BEIJING (Reuters) – China will maintain a “normal” monetary policy, a senior central bank official said on Tuesday, as Beijing holds off on more easing as its post-COVID economic recovery gathered pace.
Sun Guofeng, head of the monetary policy department at the People’s Bank of China, told a press conference the central bank would not change its monetary policy direction or its flexible approach to policy.
Liquidity would also stay reasonably ample, which would allow China’s economy to return to its potential growth, he said.
“To cope with all sorts of uncertainties, the monetary policy requires greater certainty,” said Sun, adding that China has not adopted zero or negative interest rates and other non-traditional policies such as quantitative easing. That means the PBOC does not need to deal with the complications associated with exiting such measures.
Chinese authorities have urged banks to offer cheaper loans and cut fees to help struggling businesses hit by the COVID-19 pandemic. Lenders have also grappled with a surge in non-performing loans and difficulties to replenish their capital as profits fell.
Despite the pressures on the banking sector, there is no need for China to lower regulatory requirement on banks’ capital adequacy ratio, Liu Guoqiang, vice governor at PBOC, told the same briefing.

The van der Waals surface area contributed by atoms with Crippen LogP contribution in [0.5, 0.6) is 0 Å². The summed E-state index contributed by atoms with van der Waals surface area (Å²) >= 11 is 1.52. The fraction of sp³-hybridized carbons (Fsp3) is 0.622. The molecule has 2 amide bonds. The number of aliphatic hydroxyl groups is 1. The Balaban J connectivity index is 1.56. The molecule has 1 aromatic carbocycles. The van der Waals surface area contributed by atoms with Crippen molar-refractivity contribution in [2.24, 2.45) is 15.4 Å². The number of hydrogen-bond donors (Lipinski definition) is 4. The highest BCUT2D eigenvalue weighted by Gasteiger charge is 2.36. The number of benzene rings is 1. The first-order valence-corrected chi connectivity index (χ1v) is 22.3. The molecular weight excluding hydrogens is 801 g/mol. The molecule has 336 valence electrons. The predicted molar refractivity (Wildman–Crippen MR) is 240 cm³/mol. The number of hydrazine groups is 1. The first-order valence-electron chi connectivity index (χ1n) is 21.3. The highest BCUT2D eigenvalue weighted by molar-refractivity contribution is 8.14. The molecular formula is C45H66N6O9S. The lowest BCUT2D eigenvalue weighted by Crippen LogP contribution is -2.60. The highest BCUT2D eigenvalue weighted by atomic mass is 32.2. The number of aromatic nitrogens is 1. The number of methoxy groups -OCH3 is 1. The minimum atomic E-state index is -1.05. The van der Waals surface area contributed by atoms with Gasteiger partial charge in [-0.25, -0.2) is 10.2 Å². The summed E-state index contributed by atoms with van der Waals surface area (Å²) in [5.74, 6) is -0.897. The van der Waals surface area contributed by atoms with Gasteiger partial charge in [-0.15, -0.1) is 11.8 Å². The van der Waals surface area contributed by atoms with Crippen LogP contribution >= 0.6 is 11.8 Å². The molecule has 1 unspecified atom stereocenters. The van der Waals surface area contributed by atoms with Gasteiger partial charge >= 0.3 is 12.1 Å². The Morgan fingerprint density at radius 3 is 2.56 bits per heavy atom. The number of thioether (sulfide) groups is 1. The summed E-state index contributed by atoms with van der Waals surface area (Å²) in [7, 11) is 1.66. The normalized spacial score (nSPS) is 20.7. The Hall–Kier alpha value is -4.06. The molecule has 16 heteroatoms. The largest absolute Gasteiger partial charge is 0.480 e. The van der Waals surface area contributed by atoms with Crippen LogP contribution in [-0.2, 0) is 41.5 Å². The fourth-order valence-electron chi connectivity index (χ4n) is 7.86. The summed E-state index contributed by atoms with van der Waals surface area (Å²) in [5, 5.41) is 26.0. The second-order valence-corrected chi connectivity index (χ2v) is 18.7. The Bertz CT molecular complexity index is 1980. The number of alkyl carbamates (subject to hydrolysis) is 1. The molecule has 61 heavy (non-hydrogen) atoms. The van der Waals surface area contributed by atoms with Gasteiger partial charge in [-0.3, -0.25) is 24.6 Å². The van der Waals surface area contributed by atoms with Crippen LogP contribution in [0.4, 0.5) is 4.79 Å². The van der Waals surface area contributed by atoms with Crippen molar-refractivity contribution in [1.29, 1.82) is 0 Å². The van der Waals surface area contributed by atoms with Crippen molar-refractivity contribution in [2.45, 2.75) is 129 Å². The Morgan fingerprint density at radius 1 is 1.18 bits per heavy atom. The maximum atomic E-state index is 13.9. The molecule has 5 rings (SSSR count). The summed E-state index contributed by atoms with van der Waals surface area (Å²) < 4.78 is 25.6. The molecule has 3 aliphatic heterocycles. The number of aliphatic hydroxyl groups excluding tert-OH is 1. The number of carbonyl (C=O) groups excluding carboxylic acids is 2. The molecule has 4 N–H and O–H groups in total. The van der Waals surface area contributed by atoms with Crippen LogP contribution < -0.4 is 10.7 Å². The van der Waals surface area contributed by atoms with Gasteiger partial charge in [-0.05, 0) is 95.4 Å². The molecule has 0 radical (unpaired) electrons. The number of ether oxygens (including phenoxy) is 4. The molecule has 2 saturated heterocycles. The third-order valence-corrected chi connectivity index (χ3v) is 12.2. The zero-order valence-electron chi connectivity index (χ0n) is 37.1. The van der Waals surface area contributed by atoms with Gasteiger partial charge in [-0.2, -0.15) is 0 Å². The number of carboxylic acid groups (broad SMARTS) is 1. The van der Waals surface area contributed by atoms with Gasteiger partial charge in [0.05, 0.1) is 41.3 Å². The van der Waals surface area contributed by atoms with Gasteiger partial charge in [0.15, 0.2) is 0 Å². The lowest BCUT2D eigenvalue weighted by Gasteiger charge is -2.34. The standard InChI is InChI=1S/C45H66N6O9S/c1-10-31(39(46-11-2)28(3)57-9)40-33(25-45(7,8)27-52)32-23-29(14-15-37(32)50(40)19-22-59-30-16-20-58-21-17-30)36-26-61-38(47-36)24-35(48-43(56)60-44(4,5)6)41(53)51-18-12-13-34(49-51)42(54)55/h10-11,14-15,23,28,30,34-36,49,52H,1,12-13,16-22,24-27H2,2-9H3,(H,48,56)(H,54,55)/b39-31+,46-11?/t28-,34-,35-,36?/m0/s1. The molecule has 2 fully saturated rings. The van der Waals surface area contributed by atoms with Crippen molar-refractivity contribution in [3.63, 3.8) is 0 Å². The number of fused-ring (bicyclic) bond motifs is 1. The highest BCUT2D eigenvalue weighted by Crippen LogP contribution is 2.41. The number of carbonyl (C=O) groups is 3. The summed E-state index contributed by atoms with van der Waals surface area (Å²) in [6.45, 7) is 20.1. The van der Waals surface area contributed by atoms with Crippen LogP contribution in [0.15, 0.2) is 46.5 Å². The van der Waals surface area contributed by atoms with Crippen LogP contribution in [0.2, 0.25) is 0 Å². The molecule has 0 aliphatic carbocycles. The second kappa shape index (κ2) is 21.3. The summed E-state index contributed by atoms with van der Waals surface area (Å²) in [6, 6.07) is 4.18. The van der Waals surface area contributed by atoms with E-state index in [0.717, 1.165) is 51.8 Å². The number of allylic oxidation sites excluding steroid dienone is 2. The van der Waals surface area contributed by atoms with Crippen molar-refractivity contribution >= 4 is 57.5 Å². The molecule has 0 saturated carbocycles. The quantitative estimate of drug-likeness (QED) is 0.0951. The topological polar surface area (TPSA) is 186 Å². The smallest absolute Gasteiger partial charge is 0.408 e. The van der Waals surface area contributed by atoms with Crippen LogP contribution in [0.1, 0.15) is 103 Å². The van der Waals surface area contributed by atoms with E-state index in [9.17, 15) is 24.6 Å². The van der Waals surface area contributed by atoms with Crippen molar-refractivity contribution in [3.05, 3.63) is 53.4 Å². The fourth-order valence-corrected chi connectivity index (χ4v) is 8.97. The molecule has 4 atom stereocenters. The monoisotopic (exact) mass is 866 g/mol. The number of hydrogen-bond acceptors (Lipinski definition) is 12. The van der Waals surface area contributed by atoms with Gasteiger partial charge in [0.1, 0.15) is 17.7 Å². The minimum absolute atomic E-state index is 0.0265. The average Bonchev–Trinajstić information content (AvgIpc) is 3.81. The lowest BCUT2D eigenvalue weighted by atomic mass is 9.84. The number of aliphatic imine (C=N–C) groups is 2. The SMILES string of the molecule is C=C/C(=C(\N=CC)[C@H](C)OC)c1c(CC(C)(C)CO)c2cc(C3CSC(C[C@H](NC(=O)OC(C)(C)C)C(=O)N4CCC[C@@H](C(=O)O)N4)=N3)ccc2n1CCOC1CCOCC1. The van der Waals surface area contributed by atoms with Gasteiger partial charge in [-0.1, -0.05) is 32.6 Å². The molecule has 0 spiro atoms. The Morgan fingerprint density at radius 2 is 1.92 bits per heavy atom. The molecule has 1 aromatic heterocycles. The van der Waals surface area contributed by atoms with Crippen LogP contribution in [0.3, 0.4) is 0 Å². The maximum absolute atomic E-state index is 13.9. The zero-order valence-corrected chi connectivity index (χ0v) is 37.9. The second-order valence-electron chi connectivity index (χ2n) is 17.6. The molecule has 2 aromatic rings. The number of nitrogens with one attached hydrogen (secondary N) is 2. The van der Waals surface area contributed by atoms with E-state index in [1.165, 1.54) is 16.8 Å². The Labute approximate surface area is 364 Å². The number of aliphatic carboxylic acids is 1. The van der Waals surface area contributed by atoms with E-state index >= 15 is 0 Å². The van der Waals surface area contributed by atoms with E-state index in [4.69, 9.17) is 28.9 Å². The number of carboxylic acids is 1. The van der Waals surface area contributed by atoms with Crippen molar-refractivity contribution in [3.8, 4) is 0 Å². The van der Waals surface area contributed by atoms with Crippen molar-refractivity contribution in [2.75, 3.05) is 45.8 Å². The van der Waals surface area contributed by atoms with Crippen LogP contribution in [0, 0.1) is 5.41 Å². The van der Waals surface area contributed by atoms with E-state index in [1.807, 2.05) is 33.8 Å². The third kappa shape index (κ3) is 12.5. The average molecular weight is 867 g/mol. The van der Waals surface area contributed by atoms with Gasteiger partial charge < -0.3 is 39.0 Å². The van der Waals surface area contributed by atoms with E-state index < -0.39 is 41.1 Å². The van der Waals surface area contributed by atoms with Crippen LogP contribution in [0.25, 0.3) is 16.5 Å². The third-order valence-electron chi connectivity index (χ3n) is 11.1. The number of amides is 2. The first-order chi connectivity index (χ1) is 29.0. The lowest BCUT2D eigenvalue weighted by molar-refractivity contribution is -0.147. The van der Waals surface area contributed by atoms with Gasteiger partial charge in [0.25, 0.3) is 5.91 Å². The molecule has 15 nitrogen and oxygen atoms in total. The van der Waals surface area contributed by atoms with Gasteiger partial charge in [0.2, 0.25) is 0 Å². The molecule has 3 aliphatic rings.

Capital adequacy ratio of the banking sector fell to 14.21% by end-June, but still remained above the regulatory standards of 10.5%, according to Liu.
“Even as capital adequacy ratio drops further in the future, we cannot lower regulatory requirements. Doing so would be fooling ourselves,” said Liu, adding that banks should rather replenish their capital via tools such as perpetual bonds and second-tier capital.
Mid-sized and small banks can use proceeds from local government special bonds to boost their capital, Liu said.
On China’s official digital currency, Sun from PBOC said internal tests are being conducted in Shenzhen, Suzhou, Xiongan and Chengdu, with plans for use at the 2022 Winter Olympic Games in Beijing although there was no timetable for the rollout.
(Reporting by Stella Qiu, Cheng Leng and Gabriel Crossley; Editing by Clarence Fernandez and Sam Holmes)